January 10, 2014
Recently, the U.S. Patent and Trademark Office denied a petition to trademark the name “Redskins Hog Rinds” for a brand of pork rinds. It turned the application down because it found that the term “redskins” is “a derogatory slang term that refers to, and is considered offensive by, American Indians.” Under the Lanham Act, a word or phrase cannot be trademarked if it disparages a discrete group of people in the context in which it is proposed*.
This is bad news for the company that makes those pork rinds, sure, but it’s even worse new for the Washington Redskins NFL team.
That’s because the U.S. PTO is considering revoking the team’s trademark. If it does, then anyone could use the term “Redskins” and that would cut into the team’s lucrative monopoly on official team gear and memorabilia. The pork rinds decision (Memo to self: trademark that phrase!) serves as a bellwether for the PTO’s chances of upholding the team’s trademarks.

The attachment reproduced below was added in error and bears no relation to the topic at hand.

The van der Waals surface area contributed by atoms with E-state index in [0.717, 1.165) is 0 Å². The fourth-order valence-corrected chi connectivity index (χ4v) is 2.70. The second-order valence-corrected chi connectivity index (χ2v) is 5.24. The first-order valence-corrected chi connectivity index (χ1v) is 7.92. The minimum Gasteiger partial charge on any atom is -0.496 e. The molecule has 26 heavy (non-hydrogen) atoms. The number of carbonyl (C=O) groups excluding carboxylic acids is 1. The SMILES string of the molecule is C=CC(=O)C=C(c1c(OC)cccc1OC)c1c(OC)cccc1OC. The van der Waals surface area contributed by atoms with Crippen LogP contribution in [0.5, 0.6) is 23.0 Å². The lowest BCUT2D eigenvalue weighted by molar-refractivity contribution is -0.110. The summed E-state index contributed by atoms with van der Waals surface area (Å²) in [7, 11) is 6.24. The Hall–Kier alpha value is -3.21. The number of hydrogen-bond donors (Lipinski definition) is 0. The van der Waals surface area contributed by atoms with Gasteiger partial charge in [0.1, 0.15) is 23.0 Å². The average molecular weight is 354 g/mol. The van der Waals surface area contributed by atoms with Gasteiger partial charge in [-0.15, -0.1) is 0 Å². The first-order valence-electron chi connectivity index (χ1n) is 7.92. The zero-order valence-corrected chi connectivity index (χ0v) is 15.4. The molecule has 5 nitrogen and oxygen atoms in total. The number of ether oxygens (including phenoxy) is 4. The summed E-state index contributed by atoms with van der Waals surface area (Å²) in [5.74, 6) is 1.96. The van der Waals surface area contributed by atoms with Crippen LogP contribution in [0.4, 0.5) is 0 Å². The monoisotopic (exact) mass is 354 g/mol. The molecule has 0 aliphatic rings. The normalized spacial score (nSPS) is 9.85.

What interests me about this story is how it seems that outside forces might eventually force the Redskins to do what the team has for so long resisted – change its name. Redskins leadership has defended the name as “a symbol of everything we stand for: strength, courage, pride and respect – the same values we know guide Native Americans…” While that may be true, it’s also true that re-branding the team would be costly in terms of merchandise and memorabilia sales, to say nothing of the expense of new uniforms, new logos, new branding campaigns, etc. If PTO decides not to enforce the Redskins’ trademark, though, the team will have to decide if that expense is worth it in order to secure a name to which it can hold copyright protection.
- For an enlightening explanation of how some terms can be seen as offensive in some contexts, and thus aren’t able to be trademarked, but are not offensive in others, see CNN’s ‘Government agency calls ‘Redskins’ offensive.’